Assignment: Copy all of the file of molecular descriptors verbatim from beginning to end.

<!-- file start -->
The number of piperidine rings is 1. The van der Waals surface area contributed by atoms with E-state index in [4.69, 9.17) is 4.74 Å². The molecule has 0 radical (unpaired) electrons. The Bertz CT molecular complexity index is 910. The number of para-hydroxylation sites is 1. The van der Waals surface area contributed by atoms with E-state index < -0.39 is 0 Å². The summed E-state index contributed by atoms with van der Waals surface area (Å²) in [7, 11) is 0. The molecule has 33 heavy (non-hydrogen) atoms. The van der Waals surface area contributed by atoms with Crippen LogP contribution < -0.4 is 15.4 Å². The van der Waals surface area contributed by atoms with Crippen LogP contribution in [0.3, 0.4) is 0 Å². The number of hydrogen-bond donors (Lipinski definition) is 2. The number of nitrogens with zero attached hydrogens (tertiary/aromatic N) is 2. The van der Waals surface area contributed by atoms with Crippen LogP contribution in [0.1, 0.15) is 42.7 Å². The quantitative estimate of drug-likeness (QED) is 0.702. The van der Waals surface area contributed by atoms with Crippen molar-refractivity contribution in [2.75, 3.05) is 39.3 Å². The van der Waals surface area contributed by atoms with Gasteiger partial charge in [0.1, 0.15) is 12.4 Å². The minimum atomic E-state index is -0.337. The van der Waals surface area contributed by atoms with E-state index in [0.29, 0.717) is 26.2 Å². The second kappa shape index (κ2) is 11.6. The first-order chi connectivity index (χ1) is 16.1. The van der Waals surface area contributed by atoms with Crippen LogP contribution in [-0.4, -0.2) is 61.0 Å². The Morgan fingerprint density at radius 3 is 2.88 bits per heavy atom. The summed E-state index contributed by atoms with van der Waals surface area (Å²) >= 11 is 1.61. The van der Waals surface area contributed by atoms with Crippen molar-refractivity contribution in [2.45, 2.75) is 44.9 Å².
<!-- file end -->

The number of piperidine rings is 1. The van der Waals surface area contributed by atoms with E-state index in [4.69, 9.17) is 4.74 Å². The molecule has 0 radical (unpaired) electrons. The Bertz CT molecular complexity index is 910. The number of para-hydroxylation sites is 1. The van der Waals surface area contributed by atoms with E-state index < -0.39 is 0 Å². The summed E-state index contributed by atoms with van der Waals surface area (Å²) in [7, 11) is 0. The molecule has 33 heavy (non-hydrogen) atoms. The van der Waals surface area contributed by atoms with Crippen LogP contribution < -0.4 is 15.4 Å². The van der Waals surface area contributed by atoms with Crippen LogP contribution in [0.3, 0.4) is 0 Å². The number of hydrogen-bond donors (Lipinski definition) is 2. The number of nitrogens with zero attached hydrogens (tertiary/aromatic N) is 2. The van der Waals surface area contributed by atoms with Crippen LogP contribution in [0.1, 0.15) is 42.7 Å². The quantitative estimate of drug-likeness (QED) is 0.702. The van der Waals surface area contributed by atoms with Crippen molar-refractivity contribution in [2.75, 3.05) is 39.3 Å². The van der Waals surface area contributed by atoms with Gasteiger partial charge in [0.1, 0.15) is 12.4 Å². The minimum atomic E-state index is -0.337. The van der Waals surface area contributed by atoms with E-state index in [0.29, 0.717) is 26.2 Å². The second kappa shape index (κ2) is 11.6. The first-order chi connectivity index (χ1) is 16.1. The van der Waals surface area contributed by atoms with Crippen LogP contribution in [-0.4, -0.2) is 61.0 Å². The Morgan fingerprint density at radius 3 is 2.88 bits per heavy atom. The summed E-state index contributed by atoms with van der Waals surface area (Å²) >= 11 is 1.61. The van der Waals surface area contributed by atoms with Crippen molar-refractivity contribution in [2.45, 2.75) is 44.9 Å².